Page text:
Eodnhoj7 wrote:It may not have intended being premised in space and time, however it observes all localized phenemenon as finite and hence is dependent upon time. …
The tautologies and contradictions are timeless.
Considering these laws were premised upon Aristotle, a physicist, there finite nature should have been observed a long time ago. ...
He wasn't a physicist and these laws are timeless.
The problem of logic, premised in empirical truth, is that it does not follow the laws of empirical reality but attempts to transcend certain empirical premises (specifically time) by providing constants (the three laws) which do not necessarily mirror empirical reality in its true form. …
There is no problem in Logic, that it has been found the contingent propositions are best proved true or false through empirical methods is just because it was found that logical ones were wrong with respect to the world.
… The symbols "→" observe "tending towards" as direction. Under the law of identity "[→] = [→]" should provide "→" as axiomatic, but according to its own laws it does not provide the necessary prerequisite for a universal axiom in the respect it is not understood by everyone.
No they really don't, you could just as well use "£" if you like, I think you find the arrow confusing.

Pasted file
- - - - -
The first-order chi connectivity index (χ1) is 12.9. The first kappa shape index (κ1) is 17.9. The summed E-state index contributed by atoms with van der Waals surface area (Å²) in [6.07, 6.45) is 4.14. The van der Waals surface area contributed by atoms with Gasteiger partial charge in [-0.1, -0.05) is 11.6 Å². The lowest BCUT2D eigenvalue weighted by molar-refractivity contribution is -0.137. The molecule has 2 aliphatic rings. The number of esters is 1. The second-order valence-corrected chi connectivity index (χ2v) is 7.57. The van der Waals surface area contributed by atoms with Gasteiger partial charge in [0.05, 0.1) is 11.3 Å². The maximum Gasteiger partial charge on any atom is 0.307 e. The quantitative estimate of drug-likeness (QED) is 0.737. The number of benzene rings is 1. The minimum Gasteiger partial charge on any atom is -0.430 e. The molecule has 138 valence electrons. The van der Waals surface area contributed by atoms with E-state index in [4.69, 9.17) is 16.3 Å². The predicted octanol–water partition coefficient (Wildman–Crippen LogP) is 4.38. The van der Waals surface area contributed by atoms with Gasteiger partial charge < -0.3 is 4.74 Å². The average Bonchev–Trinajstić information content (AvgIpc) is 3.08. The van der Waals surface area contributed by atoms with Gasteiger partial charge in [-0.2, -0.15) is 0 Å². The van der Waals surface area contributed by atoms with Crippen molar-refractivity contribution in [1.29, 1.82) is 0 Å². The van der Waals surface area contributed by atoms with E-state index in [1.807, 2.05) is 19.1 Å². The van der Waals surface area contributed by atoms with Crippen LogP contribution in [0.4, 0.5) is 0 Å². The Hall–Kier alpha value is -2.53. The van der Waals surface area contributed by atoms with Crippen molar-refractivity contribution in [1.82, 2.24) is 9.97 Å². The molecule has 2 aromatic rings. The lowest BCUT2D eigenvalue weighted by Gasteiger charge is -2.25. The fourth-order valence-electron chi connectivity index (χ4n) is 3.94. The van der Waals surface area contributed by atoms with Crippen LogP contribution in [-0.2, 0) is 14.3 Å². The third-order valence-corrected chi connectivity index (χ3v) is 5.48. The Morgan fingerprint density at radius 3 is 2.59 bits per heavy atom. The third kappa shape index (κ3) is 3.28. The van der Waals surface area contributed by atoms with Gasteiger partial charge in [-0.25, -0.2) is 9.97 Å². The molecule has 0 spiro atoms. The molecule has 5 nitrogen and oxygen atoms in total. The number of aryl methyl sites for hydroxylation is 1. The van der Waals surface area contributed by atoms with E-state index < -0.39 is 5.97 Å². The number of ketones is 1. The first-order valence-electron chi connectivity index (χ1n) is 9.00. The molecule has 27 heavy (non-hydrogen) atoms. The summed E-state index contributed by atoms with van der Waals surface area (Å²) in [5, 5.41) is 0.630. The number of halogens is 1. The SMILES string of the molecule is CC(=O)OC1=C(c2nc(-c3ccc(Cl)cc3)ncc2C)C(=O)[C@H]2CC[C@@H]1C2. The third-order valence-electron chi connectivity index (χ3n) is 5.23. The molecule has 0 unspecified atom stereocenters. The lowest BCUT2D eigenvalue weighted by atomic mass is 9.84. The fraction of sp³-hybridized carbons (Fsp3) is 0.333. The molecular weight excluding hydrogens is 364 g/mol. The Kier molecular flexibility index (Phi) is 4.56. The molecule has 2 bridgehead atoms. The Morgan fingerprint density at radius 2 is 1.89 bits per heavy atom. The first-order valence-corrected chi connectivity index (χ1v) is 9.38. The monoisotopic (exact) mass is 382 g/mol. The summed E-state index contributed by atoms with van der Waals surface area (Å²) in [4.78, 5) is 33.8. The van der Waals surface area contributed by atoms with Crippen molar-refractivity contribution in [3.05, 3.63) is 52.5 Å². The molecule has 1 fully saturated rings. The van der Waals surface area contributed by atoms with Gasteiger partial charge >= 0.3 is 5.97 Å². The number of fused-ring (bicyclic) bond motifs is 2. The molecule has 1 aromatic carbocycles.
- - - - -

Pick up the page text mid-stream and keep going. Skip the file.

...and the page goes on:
All axioms exist through time as directive qualities, while as constants they observe this direction towards eachother as a boundary of connection where the multiple axioms exist as extensions of eachother. …
No idea what you are saying here.
1) "A therefore B" observes A being directed toward B with A as cause and B being effect.
A → B …
No, you can if you like infer causality but it's not necessary and you'd have to prove it empirically but all "P->Q" says is that if you have a P you will also have a Q and this can be true or false.
2) "A because of B" observes point 1 reversed.
B → A or A ← B
3) "A and B" observes A, as one localized phenomen which exists through linear direction, and B, following the same format as A, both being directed towards eachother as "A and B" which is further directed to C as "A and B therefore C". "And" observe A and B being directed toward eachother with this direction acting as a connection.
(A ⇄ B) → C
4) "A or B" observes A, as one localized phenomen which exists through linear direction, and B, following the same format as A, both being directed away from eachother as "A or B" exists. "Or" exists as a seperator which extends from a neutral median.
(A ← → B) → ((ФA, ФB) = C)
(ФA, ФB) = (Potential A or Potential B)
In these respects symbols such as, ˄ ˅ ∴ ∵, can be observed as:
(∴) = (→)
(∵) = (←)
(˄) = (⇄)
(˅) = (← →)
With "=" observing a negative non-directional limit of connection or seperation.
In these respects directionality acts as neutral variable so the statements of A,B,C can be observed as:
Just meaningless to me. The best I get is that you are trying to create some sort of semiotics for Logic and I have no idea why? As Logic already has its own syntax and sematics that work just fine.